Instead of fighting the QRM, I abandoned it. I drove to a large isolated picnic shelter at New River and set up the KX2 and CHA MPAS Lite antenna.

The site was noise-free and I had amazing fun.


I made quite a few activation videos, so I’ll eventually post them with abbreviated field reports.

Frankly, I am still catching up from having been offline so long.

Thank you

Massive thanks to my good friend Eric (WD8RIF) who took care of QRPer.com while I was gone. He’s been moderating comments and making sure scheduled posts published properly. In fact, my friend Robert Gulley (K4PKM) was holding down the fort over on the SWLing Post too. I’m so thankful to both of them.

Also, many thanks to all of the hunters who worked me on multiple bands and in multiple modes. A special shot out to NE4TN who was a life saver and spotted me on several occasions when the connection between the POTA site and Reverse Beacon Network were down. Many thanks, OM!

Of course, I’d also like to send a special thanks to those of you who have been supporting the site and channel through Patreon and the Coffee Fund. While certainly not a requirement as my content will always be free, I really appreciate the support. Your support actually helps to make radio fun like this possible.

Here’s wishing everyone an amazing weekend!

Cheers & 72,

Thomas (K4SWL)

16 thoughts on “A little off-grid radio and offline camping!”

  1. Hello Thomas. I tried to work you, but once again we were too close to each other. This weekend is the GA POTA meetup in Gainesville, GA. I hope to be QRV from my campsite from time to time. I am also bringing 2 radios with me. My IC-705 and X6100.

    1. No–none that I noticed. I used it the entire time and had it quite close to the radio. I’m sure it might generate some noise, but not in the ham bands.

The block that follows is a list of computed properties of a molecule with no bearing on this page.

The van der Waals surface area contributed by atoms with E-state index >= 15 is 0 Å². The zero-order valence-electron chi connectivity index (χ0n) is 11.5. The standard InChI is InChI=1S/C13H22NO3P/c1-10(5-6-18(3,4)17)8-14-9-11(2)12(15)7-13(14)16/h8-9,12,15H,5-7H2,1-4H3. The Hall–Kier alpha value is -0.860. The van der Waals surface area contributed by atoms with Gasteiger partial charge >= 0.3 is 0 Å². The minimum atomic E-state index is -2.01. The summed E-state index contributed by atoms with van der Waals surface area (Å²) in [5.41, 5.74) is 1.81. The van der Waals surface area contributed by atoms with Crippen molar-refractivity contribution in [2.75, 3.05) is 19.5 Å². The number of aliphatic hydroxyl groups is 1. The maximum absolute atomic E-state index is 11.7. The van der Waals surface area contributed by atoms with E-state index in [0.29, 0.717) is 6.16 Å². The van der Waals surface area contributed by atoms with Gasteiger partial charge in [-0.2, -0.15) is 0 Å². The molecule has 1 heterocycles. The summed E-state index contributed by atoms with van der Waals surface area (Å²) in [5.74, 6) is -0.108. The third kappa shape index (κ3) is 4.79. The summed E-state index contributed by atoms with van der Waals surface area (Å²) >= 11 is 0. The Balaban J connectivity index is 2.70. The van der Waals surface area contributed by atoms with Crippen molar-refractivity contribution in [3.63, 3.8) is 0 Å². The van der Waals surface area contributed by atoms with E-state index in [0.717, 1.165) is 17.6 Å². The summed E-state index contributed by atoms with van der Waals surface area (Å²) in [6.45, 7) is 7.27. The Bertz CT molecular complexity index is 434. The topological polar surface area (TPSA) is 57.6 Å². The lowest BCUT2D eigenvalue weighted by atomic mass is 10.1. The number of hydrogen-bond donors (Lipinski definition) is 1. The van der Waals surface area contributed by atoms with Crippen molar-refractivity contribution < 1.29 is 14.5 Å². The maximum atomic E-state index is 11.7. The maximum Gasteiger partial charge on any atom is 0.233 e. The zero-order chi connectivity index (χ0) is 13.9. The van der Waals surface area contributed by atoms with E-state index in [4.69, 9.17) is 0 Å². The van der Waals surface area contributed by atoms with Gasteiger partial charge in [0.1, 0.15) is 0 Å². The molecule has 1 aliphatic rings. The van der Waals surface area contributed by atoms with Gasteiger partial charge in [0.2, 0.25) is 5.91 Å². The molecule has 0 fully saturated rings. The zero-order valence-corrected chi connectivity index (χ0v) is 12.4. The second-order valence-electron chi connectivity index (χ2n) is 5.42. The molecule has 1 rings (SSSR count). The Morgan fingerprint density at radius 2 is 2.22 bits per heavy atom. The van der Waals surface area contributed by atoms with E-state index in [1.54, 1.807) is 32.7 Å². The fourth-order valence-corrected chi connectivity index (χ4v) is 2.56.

1. Same result here, I have the same charge controller and have yet to noice any noise.

        I was able get you in the log while you were at K-2748. Looks like you had a nice little escape.

        1. Thank you for the contact while I was at K-2748! So far, I’m loving the PowerMini 2.

  2. What size of load will the powermini2 allow through the power outputs? I have a controller from Renogy that is very quiet and will allow 3A, enough to run my 817ND. VA7SGY

    1. It can take a solar panel with up to 11A of current to charge the battery. Output can be up to 32Ah if using both outputs.

  3. Hi Thomas,

    I was VP of Operations at PowerFilm from 2009 to 2019 and begged the sales team and management team to enter the ham market. That led to a few of us taking products (including this one) to Hamvention to see if we could drum up some sales. It was a lot of work, but I firmly believed that hams would buy those products.

    I really enjoy your videos… they’ve inspired me to do some CW POTA of my own.

    73, Pat

    1. I love PowerFilm. Back when I ran the non-profit Ears To Our World, PowerFilm worked with me to make a lot of solar panels affordable for our use in rural and remote parts of the world.

      I would love one of their large folding panels, but they are quite pricey for the amount relatively low usage I would give it. Still, I might splurge and do it one day. 🙂

      I always visited their booth when they were at Hamvention.

      Oh yes! I hope to work you P2P someday in CW! You can do it!